When it comes to business tax, you need to consider many questions before filing your first tax return: what type of entity is your business, what kind of expenses can you deduct, what kind of income is taxable, what type of tax must you pay, and so much more. Here is a quick overview of what to know before filing business taxes for the first time.
When you register your business, you choose an entity type: sole proprietor, limited liability company, partnership, corporation, etc. The type of entity you choose will dictate the type of tax return you must submit, the kinds of deductions you can claim, and what kind of tax you pay.
Sole proprietor, doing business as, and single owner LLCs are the simplest entity structures. If this is your business, then you file your business tax return with your individual income tax return on a Schedule C. You, not the business, pay taxes on business income. You can claim all reasonable business expenses including the cost of a home office and driving your personal vehicle for business purposes.
Partnerships and multi-member LLCs require their own tax return: Form 1065 where the business reports income, expenses, and partners' share of profits. Like sole proprietors and single member LLCs, these entities are also pass-through, so the individual owners pay tax on the income, not the business. Unlike sole proprietors, partnerships and multi-member LLCs cannot deduct certain expenses such as a home office or the use of a personal car unless those costs are reimbursed by the business or there is an agreement between the business and partners for reimbursement.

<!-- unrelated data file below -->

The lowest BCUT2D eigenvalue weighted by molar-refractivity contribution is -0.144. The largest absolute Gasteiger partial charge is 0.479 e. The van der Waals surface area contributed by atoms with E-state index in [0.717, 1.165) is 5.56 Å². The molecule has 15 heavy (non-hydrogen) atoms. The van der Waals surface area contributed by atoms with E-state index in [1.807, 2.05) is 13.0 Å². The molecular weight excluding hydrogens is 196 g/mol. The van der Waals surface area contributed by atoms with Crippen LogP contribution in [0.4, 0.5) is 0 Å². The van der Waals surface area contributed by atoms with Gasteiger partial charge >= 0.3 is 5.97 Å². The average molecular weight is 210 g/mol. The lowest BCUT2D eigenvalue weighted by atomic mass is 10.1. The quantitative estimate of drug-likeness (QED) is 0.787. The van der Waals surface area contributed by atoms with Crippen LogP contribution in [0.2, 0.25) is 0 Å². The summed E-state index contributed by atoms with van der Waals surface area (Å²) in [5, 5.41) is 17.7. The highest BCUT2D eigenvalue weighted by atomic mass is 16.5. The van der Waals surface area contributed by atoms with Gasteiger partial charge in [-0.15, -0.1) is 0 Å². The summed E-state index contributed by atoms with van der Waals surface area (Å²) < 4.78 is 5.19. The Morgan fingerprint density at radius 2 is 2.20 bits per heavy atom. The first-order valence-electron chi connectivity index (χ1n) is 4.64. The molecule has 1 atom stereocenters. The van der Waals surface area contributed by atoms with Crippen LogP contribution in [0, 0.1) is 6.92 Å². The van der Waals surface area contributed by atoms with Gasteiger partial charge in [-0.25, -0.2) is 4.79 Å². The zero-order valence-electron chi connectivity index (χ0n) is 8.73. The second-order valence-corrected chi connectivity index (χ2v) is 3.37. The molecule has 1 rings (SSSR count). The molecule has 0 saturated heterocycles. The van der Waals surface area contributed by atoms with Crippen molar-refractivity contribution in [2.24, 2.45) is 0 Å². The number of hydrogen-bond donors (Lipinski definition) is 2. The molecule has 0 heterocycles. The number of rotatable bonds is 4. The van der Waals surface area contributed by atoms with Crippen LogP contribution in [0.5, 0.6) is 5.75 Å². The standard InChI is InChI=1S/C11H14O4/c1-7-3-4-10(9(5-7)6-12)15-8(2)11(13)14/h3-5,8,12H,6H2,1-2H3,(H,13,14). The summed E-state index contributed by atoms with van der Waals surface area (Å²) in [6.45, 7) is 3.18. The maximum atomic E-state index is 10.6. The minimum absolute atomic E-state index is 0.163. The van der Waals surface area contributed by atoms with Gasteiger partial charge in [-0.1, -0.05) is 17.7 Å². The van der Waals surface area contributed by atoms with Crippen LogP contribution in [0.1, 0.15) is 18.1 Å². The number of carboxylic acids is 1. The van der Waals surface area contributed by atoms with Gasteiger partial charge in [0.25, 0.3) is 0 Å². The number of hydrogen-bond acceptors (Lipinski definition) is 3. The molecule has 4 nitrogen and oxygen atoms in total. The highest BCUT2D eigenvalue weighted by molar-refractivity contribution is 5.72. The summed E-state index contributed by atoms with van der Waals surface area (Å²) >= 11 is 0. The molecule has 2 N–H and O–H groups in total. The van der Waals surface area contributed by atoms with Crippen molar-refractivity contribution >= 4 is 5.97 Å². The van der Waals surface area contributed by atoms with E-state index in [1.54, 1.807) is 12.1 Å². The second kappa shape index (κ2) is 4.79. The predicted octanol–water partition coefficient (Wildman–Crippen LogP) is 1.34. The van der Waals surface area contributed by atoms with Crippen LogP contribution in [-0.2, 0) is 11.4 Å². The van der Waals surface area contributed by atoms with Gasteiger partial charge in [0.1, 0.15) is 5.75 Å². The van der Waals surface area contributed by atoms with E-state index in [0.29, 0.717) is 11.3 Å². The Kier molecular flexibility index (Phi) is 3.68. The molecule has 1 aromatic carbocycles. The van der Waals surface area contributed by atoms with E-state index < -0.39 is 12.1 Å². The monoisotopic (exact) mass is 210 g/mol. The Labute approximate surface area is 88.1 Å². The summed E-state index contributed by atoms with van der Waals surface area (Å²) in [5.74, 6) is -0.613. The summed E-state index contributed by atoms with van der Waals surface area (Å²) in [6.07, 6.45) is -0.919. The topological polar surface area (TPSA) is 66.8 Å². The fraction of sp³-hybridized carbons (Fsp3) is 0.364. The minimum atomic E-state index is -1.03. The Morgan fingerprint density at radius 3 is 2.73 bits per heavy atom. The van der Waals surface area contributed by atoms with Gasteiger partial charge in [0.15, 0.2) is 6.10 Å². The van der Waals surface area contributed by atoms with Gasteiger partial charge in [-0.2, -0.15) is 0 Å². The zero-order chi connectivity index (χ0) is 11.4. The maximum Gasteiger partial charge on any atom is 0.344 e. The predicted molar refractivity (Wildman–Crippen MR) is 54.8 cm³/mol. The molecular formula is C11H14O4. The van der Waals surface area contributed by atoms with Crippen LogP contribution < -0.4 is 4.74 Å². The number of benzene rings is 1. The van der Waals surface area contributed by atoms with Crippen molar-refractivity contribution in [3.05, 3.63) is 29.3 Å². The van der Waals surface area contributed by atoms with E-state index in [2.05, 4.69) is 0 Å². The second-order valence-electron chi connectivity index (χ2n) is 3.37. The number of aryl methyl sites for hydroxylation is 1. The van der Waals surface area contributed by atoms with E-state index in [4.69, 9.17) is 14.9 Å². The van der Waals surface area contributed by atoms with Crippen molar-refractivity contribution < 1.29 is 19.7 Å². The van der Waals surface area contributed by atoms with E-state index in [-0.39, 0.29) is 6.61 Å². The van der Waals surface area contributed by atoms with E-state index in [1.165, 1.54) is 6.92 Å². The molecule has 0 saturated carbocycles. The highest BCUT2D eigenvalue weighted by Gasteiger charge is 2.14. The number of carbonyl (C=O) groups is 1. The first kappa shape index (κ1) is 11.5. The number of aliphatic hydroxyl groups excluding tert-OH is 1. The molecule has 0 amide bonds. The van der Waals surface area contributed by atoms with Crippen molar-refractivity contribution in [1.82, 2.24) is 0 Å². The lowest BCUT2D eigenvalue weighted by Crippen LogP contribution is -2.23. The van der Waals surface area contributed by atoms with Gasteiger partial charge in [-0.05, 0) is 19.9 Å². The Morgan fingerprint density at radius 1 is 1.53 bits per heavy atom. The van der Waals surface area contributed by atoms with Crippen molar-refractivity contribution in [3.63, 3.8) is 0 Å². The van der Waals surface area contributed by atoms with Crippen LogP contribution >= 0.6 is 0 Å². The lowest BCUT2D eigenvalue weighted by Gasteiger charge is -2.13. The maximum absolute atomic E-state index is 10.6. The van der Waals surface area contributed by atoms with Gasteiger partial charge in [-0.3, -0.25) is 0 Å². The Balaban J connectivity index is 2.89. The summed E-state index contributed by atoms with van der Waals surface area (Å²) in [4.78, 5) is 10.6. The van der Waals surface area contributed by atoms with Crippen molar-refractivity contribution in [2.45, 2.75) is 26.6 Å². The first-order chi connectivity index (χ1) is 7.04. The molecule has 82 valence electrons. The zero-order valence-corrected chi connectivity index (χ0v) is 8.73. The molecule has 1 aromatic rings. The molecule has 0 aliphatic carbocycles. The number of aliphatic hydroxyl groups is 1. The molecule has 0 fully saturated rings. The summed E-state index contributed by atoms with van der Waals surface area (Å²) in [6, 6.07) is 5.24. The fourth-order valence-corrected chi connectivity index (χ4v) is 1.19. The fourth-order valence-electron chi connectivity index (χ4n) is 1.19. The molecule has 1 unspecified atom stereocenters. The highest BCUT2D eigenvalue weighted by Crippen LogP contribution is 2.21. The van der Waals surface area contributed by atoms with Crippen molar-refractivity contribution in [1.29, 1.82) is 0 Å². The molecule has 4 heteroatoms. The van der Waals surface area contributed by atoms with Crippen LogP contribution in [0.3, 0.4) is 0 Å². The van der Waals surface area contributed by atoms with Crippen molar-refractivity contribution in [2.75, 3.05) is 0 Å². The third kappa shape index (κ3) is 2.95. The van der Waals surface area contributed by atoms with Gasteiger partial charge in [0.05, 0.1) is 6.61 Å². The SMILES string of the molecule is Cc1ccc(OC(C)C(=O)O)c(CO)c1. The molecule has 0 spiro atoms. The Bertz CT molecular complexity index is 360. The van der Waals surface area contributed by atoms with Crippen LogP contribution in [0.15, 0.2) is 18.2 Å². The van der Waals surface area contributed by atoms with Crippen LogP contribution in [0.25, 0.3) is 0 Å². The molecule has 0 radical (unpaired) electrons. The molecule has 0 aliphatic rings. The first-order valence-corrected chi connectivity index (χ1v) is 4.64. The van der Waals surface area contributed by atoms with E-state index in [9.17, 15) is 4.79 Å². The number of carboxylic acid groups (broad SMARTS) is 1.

Corporations are the most complicated of all business entities. They are subject not only to tax reporting but also tax payment. Any income paid to owners is taxed separately and in addition to the corporate tax. Corporations may not deduct home office or use of a personal car expenses unless the corporation reimbursed the owner or employee who incurred such costs. Unlike the other entities, failure to file a corporate tax return even if that income is reported on the owner's individual income tax tolls the statute of limitation. This means that the IRS can go back to the first year you opened your business and asses tax and penalty against the business for all the years you failed to file Form 1120 even if you paid tax on that income on your personal tax return.
Look carefully at your business's entity status before filing your first tax return. Make sure that you are filing it on the correct form or schedule and applying the correct tax law. If you're not sure what your business entity type is, check your registration with the Secretary of State.